Lofts on gap wedges range from 48 to 53 degrees and help ensure that a golfer doesn't have to comprise by hitting their pitching wedge too softly or trying to hit their sand iron hard to cover a specific distance.
The Sand Wedge is one of the most versatile and essential clubs in the bag. It's one of the most used clubs in our bag, from full shots to chips, pitches and bunker shots. Sand wedges come in between 54 and 56 degrees of loft.
The lob wedge also provides versatility for players looking to execute delicate lob shots and bunker shots. As greens get faster, the higher levels of spin and trajectory generated from lob wedges offer precision shots that, with the added loft, can get the ball closer to the hole. Lob wedges will generally be lofted between 58 and 62 degrees.
Gapping Your Wedges Correctly
Wedges are generally tasked with covering distances that can be as much as 130 yards or as little as 50 yards. Gapping wedges correctly ensures no significant distance discrepancies between each wedge in our bag.
Ideally, the gapping should be 10 yards between each wedge, with an acceptable tolerance up to a maximum of 15 yards, giving a 4 to 6-degree gap in lofts.
Taking this on board, a player might have a wedge setup in their bag of:
- 46-degree pitching wedge
- 50-degree gap wedge
- 54-degree sand wedge
- 58-degree lob wedge
Another essential factor when looking at wedges is bounce angle. What we mean by that is the angle created between the leading edge and the trailing edge of the wedge's sole. The greater the angle, the more bounce on the golf wedge.
Understanding bounce is essential in making contact with the ball with our wedges. If we have a steep angle of attack into the ball and take a deep divot, we are better suited to wedges with more bounce.
The opposite can be true for players with a shallower angle of attack - less bounce might help them get to the back of the ball more easily. The types of courses you regularly play can also play a part in the decision-making process.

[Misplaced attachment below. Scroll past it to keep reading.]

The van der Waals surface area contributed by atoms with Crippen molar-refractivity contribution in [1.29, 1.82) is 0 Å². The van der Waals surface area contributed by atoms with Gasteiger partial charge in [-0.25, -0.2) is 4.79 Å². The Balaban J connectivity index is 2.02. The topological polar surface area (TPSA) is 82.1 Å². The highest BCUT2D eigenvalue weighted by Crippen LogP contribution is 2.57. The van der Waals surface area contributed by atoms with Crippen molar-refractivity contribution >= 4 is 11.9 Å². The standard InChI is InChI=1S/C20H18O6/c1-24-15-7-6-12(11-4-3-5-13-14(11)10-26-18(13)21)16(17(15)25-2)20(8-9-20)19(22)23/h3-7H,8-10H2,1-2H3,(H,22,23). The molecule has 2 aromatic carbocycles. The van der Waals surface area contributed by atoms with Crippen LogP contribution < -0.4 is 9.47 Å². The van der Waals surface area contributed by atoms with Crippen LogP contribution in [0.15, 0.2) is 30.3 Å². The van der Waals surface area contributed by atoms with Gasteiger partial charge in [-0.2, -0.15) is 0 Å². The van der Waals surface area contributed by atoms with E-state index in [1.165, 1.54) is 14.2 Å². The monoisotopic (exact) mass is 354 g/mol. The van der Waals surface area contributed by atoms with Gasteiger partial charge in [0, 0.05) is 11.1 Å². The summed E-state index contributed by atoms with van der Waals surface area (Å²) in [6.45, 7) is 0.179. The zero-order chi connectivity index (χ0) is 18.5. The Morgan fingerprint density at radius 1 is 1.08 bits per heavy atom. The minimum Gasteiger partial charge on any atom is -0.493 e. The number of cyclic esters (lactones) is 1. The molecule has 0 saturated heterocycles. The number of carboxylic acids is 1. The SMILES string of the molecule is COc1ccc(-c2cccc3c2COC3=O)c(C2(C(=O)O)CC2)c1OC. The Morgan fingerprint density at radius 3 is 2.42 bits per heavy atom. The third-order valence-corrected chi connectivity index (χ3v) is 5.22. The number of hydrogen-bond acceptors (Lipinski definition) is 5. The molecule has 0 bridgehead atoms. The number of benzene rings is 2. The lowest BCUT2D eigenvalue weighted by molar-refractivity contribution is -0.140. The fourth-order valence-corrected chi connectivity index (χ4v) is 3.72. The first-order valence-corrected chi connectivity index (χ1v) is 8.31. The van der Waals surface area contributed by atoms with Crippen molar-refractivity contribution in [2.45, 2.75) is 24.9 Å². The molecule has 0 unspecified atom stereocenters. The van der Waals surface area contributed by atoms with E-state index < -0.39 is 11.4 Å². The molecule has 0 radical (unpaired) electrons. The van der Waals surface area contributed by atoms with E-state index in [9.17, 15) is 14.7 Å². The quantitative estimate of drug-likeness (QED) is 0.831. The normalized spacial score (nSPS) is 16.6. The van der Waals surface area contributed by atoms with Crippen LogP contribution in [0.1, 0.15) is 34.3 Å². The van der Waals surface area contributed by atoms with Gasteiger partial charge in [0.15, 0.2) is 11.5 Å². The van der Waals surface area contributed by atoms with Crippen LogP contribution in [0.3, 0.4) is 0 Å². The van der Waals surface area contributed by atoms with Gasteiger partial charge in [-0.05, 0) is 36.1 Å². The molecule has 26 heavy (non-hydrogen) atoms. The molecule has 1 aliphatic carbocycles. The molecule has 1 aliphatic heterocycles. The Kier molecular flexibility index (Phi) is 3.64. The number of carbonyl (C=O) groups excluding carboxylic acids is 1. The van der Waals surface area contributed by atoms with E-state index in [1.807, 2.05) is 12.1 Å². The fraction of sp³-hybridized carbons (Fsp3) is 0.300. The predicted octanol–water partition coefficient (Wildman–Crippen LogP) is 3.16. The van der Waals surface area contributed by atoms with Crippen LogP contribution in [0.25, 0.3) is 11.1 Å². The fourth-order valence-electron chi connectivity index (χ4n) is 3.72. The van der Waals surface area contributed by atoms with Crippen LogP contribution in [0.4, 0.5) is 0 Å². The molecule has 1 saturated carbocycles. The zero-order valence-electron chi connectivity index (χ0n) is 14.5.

Playing on hard, links-style turf, having less bounce might aid better ball/turf interaction. Again, the opposite could be true if you play courses with softer underfoot conditions. More bounce on the wedge could prevent the leading edge from digging too deep into the turf.
Maintenance of Your Wedges
As mentioned earlier, we use our wedges a lot during a round of golf. To maintain consistent spin standards, the grooves of your golf wedge must be kept clean as much as possible. You can purchase many tools to help you achieve this, and you can use these even during a round of golf.
If the grooves feel very worn even after cleaning, it could spell the end of the practical life of your wedges. Getting the lofts checked occasionally will also help maintain the consistent gapping of each wedge for distance.
A good wedge player will be as effective around a golf course as somebody who hits the ball a long way. Wedges not only provide the opportunity to set up birdies, but they can help us recover if we have got into trouble and help us make more up and downs around the green.
We saw from the examples of Victor Hovland and Dustin Johnson how spending more time working on this crucial part of the game can make a big difference in performance.
Going for a custom fitting session can help educate you on how far you hit each wedge in your bag and see if there are distance gaps. You can also understand which loft and bounce setting will benefit your game through the fitting process.
At Golf Tech U.K., we have helped many golfers optimise their wedge setup, allowing them to shoot better scores.
Book a fitting session with us, or look at the fully customisable wedge options available on the website from brands such as TaylorMade, PXG, Cleveland, Mizuno and Miura.